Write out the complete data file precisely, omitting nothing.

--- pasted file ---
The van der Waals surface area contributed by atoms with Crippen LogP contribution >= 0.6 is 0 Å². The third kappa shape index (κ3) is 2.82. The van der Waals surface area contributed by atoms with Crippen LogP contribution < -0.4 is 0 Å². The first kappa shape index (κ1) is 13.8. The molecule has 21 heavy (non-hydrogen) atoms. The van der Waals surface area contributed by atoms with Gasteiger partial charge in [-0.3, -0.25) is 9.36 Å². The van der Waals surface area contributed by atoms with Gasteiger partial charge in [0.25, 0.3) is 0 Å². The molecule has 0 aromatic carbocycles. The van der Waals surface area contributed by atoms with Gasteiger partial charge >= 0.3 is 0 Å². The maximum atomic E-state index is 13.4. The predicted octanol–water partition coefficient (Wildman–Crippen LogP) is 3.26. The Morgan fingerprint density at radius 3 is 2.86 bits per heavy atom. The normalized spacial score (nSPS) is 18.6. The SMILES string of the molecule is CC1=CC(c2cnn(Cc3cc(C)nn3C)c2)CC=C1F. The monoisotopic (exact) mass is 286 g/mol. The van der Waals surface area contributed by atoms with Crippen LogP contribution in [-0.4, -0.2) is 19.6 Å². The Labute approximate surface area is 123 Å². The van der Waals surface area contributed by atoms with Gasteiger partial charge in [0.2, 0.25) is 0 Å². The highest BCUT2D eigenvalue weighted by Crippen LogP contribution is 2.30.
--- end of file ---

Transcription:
The van der Waals surface area contributed by atoms with Crippen LogP contribution >= 0.6 is 0 Å². The third kappa shape index (κ3) is 2.82. The van der Waals surface area contributed by atoms with Crippen LogP contribution < -0.4 is 0 Å². The first kappa shape index (κ1) is 13.8. The molecule has 21 heavy (non-hydrogen) atoms. The van der Waals surface area contributed by atoms with Gasteiger partial charge in [-0.3, -0.25) is 9.36 Å². The van der Waals surface area contributed by atoms with Gasteiger partial charge in [0.25, 0.3) is 0 Å². The molecule has 0 aromatic carbocycles. The van der Waals surface area contributed by atoms with Gasteiger partial charge >= 0.3 is 0 Å². The maximum atomic E-state index is 13.4. The predicted octanol–water partition coefficient (Wildman–Crippen LogP) is 3.26. The Morgan fingerprint density at radius 3 is 2.86 bits per heavy atom. The normalized spacial score (nSPS) is 18.6. The SMILES string of the molecule is CC1=CC(c2cnn(Cc3cc(C)nn3C)c2)CC=C1F. The monoisotopic (exact) mass is 286 g/mol. The van der Waals surface area contributed by atoms with Crippen LogP contribution in [-0.4, -0.2) is 19.6 Å². The Labute approximate surface area is 123 Å². The van der Waals surface area contributed by atoms with Gasteiger partial charge in [0.2, 0.25) is 0 Å². The highest BCUT2D eigenvalue weighted by Crippen LogP contribution is 2.30.